(T)wo new studies published today in JAMA Internal Medicine question the effectiveness of and rationale for such work requirements, finding that the vast majority of Medicaid recipients already work or would be exempt for reasons such as pregnancy or disability. Because only a small number of beneficiaries would be affected, budgetary savings through any reduction in the rolls would be minimal.
“Medicaid work requirements are out of step with the lived experiences of low-income people … [and] represent a case of policymaking gone astray, causing more harm than good,” wrote Dave Chokshi, a professor of population health at New York University, and Mitchell Katz, deputy editor of JAMA Internal Medicine, in a commentary accompanying the two studies.
One of the studies, led by David M. Silvestri of the Yale School of Medicine, used data on household income, employment and utilization of government assistance programs from the U.S. Census to determine the number of people who would be subject to the new work requirements in each of the 11 states that applied for federal waivers. They found that only between 0.3 percent and 5.4 percent of people who were eligible for Medicaid in these states would be affected — in large part because so many in the program already work.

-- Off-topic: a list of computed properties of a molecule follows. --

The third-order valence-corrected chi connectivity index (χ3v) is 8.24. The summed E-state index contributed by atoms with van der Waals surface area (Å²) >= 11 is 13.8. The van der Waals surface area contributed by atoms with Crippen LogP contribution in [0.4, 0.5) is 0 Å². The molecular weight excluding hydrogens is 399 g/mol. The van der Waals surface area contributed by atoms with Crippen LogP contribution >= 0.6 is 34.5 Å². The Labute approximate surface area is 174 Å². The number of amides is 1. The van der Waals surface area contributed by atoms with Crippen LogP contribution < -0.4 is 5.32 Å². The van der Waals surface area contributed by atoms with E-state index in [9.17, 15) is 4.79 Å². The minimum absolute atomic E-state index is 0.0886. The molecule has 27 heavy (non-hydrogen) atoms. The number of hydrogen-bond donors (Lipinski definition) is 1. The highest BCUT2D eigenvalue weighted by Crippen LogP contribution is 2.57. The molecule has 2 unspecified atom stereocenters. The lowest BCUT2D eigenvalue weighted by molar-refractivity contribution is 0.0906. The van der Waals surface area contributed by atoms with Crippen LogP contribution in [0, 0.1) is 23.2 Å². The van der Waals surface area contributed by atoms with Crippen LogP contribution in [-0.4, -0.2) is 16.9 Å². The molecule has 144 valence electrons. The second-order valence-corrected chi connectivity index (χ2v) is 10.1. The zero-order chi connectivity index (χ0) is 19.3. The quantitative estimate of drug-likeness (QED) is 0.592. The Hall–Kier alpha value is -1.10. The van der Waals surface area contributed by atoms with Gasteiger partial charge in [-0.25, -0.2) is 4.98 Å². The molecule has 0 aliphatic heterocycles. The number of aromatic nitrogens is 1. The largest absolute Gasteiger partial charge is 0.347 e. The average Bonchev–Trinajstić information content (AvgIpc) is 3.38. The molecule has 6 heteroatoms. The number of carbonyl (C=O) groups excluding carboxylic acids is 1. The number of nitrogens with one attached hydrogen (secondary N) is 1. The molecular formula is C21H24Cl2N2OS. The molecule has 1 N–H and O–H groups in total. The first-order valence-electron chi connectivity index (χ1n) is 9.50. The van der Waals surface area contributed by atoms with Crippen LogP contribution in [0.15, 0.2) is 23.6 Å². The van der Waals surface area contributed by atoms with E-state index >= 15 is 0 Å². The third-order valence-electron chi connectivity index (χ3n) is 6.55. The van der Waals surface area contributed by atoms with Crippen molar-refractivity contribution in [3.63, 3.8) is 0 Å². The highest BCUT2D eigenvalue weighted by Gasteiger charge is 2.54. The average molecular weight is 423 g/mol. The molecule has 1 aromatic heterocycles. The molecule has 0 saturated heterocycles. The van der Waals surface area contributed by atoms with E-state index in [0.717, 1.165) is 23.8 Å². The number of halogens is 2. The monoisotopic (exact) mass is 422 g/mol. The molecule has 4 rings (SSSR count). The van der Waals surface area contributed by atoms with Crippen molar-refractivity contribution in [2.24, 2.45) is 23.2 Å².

The second study, led by Anna L. Goldman of the Cambridge Health Alliance and Harvard’s School of Public Health, estimated changes in Medicaid enrollment and expenditures if the work requirements and the exemptions common to all of the approved state waivers to date (those from Kentucky, Indiana, Arkansas, and New Hampshire) were applied on a national scale.
The Goldman study found that 2.1 million current beneficiaries would be at risk of losing their coverage nationally. This amounts to only 2.8 percent of all people in the program, spending on whom accounts for just 0.7 percent of current Medicaid expenses.
The study’s authors cautioned, however, that there could be a substantial “spillover” effect: Medicaid enrollees who fulfill the work requirement or should be legally exempt may lose their coverage due to trouble meeting new documentation rules. This is because in states instituting the work requirements, all Medicaid recipients — even those who already work or qualify for exemptions — will be required to regularly report their work hours or reasons for exemption, sometimes as often as monthly.